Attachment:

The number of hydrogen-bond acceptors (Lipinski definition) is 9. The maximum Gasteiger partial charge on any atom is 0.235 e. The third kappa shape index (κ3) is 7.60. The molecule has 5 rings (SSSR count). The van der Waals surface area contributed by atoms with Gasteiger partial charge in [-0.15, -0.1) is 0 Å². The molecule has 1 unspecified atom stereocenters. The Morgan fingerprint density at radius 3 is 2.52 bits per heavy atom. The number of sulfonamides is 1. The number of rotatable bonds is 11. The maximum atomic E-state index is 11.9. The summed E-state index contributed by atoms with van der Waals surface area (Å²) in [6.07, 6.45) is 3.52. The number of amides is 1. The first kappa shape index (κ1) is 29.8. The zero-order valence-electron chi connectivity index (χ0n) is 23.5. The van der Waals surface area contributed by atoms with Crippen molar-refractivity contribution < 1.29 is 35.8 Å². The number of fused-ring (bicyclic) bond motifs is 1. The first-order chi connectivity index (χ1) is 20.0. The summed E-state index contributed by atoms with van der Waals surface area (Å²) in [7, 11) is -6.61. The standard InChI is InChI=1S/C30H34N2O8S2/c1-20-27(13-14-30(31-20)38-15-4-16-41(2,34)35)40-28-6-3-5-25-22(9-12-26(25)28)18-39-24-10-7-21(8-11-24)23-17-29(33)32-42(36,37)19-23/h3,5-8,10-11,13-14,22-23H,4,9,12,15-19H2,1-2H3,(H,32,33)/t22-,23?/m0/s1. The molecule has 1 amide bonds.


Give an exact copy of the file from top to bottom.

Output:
The number of hydrogen-bond acceptors (Lipinski definition) is 9. The maximum Gasteiger partial charge on any atom is 0.235 e. The third kappa shape index (κ3) is 7.60. The molecule has 5 rings (SSSR count). The van der Waals surface area contributed by atoms with Gasteiger partial charge in [-0.15, -0.1) is 0 Å². The molecule has 1 unspecified atom stereocenters. The Morgan fingerprint density at radius 3 is 2.52 bits per heavy atom. The number of sulfonamides is 1. The number of rotatable bonds is 11. The maximum atomic E-state index is 11.9. The summed E-state index contributed by atoms with van der Waals surface area (Å²) in [6.07, 6.45) is 3.52. The number of amides is 1. The first kappa shape index (κ1) is 29.8. The zero-order valence-electron chi connectivity index (χ0n) is 23.5. The van der Waals surface area contributed by atoms with Crippen molar-refractivity contribution < 1.29 is 35.8 Å². The number of fused-ring (bicyclic) bond motifs is 1. The first-order chi connectivity index (χ1) is 20.0. The summed E-state index contributed by atoms with van der Waals surface area (Å²) in [7, 11) is -6.61. The standard InChI is InChI=1S/C30H34N2O8S2/c1-20-27(13-14-30(31-20)38-15-4-16-41(2,34)35)40-28-6-3-5-25-22(9-12-26(25)28)18-39-24-10-7-21(8-11-24)23-17-29(33)32-42(36,37)19-23/h3,5-8,10-11,13-14,22-23H,4,9,12,15-19H2,1-2H3,(H,32,33)/t22-,23?/m0/s1. The molecule has 1 amide bonds.